HIGH TIME FOR A CHANGE
The Decriminalization of Marijuana in Harris County
Over the last few years, we’ve seen a growing acceptance in the United States toward marijuana possession and use. And while only a few states have actually legalized marijuana, many others states have relaxed the enforcement of laws against possession. And now Houston is joining in with the trend toward decriminalization of marijuana.
Last year, the Harris County District Attorney’s Office implemented a pilot program that focused on ticketing people who were caught with small amounts of marijuana, rather than jailing them. The program was said to have been successful, and last Thursday, Devon Anderson, the elected Republican Harris County District Attorney announced a broadening of the program, which she predicted would be a “huge cultural change for Harris County.”
Starting on January 1, 2016, Anderson announced that it will become mandatory that any police officer in Harris County who catches a “first time offender” with less than two ounces of marijuana release the person rather than take them to jail. If the person agrees to perform a small amount of community service or attend a class, the criminal charges will never be filed and the person will never have to appear in court.
The program is designed to solve two separate issues in Harris County. First, the program is designed to help the person arrested. In the past, someone who was arrested for possession of marijuana would have gone to jail, hope that family or friends could bail them out of jail, hire a lawyer, and appear in court. And in Texas, if convicted of possession of marijuana, one is subject to a punishment of up to 180 days in jail, a $2,000 fine, additional court costs, and even a driver’s license suspension. And perhaps worst of all, the permanent criminal conviction on a person’s record could keep someone from many future opportunities. Second, the program is designed to save time, money, and resources for the county. It should free up jail space by not crowding it with nonviolent people. It should also allow police officers to concentrate on more serious crimes in Houston.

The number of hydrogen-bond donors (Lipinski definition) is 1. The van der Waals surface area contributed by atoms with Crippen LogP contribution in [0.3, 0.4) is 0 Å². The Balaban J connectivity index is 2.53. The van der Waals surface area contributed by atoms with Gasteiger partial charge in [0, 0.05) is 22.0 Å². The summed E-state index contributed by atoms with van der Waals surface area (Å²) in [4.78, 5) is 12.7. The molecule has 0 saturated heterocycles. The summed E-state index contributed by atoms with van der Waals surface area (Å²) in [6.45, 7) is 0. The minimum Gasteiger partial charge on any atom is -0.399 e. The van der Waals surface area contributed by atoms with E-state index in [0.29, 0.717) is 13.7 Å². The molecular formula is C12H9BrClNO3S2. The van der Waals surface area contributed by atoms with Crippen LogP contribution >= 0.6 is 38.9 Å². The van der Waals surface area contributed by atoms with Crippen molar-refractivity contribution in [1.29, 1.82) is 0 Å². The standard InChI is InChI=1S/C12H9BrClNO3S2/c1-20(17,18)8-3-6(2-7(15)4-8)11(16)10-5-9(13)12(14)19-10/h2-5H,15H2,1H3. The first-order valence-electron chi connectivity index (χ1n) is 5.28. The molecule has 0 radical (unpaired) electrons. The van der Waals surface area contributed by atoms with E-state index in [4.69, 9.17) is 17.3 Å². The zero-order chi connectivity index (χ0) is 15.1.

Generally speaking, this seems to be a step in the right direction for the DA’s office. I don’t believe that a first time offender should be labeled a criminal for life for simply possessing something that is legal in other parts of the country. But I also see a potential problem with rushing someone into this program before that person has had an opportunity to speak to an attorney, and before a judge has actually seen the evidence. Did the officer have probable cause to legally stop your vehicle or search you? And since the agreement will have to be made before any crime lab tests the substance confiscated, was the substance even marijuana in the first place? Overall, the program should be a positive thing for Harris County. DA Anderson is also said to be considering allowing repeat marijuana offenders into the program, as well as a similar program for first time shoplifters.
What do you think about this newly implemented program? Should police officers enforce the laws of Texas even as they relate to marijuana? Should marijuana be legalized completely? Please let me know your thoughts by e-mailing me at [email protected]calaw.com.